Saturday, May 22, 2010

Coloring With Reds

Red is a strong vibrant color and has a lot of emotion in it. It can also cause a lot of emotion when you're in the middle of a great project and it bleeds into your other colors. Here are some tricks for keeping your reds in place.

If you look closely at this cute little stamp from Hero Arts (click on image to enlarge), you can see that his red shirt has bled out. I colored him in the traditional way I would usually color. I started with my lightest color, coloring in circles, evenly soaking the page. Then, I added the darker red, came back with the light, and blended them together.

The back of the paper is smoothly bended so I must be doing it right, but...Uh oh! Those reds bled outside the lines on the Neenah paper I was using. How can I prevent that?

Here are a few tips that should help you out:
• Work on an absorbent surface. Make sure that the ink is not bleeding simply because you're coloring onto something that is making the ink spread.
• Try a different paper. Neenah is on the soft side of the spectrum. Bazzil Simply Smooth (formerly Prism Simply Smooth) won't bleed as much, but then again, it may not blend in the same way either.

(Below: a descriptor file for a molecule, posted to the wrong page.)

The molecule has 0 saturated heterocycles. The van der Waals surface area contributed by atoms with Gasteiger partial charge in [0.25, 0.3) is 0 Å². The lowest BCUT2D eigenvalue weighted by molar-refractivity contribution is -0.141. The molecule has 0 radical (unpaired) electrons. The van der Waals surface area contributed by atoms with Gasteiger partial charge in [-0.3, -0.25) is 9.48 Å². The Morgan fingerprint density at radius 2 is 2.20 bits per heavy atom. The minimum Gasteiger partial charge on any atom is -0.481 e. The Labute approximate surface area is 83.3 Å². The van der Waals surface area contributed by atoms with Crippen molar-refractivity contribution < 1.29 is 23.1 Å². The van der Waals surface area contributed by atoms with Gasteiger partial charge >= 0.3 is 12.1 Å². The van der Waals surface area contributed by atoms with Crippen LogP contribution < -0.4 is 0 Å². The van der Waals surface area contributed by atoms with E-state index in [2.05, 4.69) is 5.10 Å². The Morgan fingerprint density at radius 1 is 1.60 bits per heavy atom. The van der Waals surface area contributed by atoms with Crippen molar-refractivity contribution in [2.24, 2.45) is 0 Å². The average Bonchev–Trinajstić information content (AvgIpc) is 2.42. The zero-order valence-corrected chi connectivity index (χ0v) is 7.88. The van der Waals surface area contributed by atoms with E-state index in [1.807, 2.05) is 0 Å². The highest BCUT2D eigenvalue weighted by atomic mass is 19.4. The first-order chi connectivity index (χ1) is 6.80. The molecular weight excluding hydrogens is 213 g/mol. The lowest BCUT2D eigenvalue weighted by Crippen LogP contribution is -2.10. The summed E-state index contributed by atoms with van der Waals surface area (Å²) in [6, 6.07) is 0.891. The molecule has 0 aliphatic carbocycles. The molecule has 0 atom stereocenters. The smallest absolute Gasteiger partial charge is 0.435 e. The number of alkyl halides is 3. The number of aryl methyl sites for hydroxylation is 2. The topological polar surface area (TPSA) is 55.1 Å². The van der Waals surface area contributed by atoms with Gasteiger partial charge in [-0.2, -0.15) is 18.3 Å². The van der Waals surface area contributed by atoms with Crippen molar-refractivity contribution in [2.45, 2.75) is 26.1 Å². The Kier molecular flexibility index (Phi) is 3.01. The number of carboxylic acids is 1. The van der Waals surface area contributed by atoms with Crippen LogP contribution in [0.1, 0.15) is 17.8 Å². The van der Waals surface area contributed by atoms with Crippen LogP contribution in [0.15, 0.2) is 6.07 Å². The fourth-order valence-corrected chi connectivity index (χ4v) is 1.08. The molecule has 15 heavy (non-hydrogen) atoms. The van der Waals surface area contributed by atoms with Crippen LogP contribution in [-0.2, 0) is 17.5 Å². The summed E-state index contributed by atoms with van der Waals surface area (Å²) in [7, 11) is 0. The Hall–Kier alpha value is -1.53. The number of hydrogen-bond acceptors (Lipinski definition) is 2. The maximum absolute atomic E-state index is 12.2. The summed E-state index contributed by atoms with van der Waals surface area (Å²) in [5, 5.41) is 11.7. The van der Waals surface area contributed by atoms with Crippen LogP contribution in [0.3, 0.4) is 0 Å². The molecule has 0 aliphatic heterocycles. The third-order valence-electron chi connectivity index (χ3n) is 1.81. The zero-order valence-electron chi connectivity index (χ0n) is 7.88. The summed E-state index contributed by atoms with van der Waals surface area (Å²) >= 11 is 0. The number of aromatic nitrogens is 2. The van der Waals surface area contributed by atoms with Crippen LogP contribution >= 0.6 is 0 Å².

• Use Less ink. You don't really need to completely soak your paper, as red is forgiving. If it looks like the surface is evenly covered then that's good enough. Ignore the back of the paper, as the front is more important anyways.
• Try feather blending colors together. If coloring in circles over soaks the paper, then feather-blend your colors together, as this uses less ink.
• Let base layers dry before you add darker colors on top. The paper can only hold so much ink before it wants to bleed. if you let it dry a little (don't let it get completely dry or it will take more ink to blend) then it will accept more ink in the same spot before it begins to bleed.
• Avoid edges. If none of those techniques work for you, then be extra careful and don't color right up to the edges.
Note: It is very hard to fix bleeding reds with the colorless blender! You are more likely to create a bigger mess.

Here is how I colored him for my final picture. Since I didn't want to switch paper, I changed my technique instead. I decided to go with feather blending. I am working with the Natural Blending Group of R24, R29 and R59. Since R29 is the darkest in the R20's group, then I can shadow it with either R39 or even darker, R59. Since I like more contrast, I went with R59.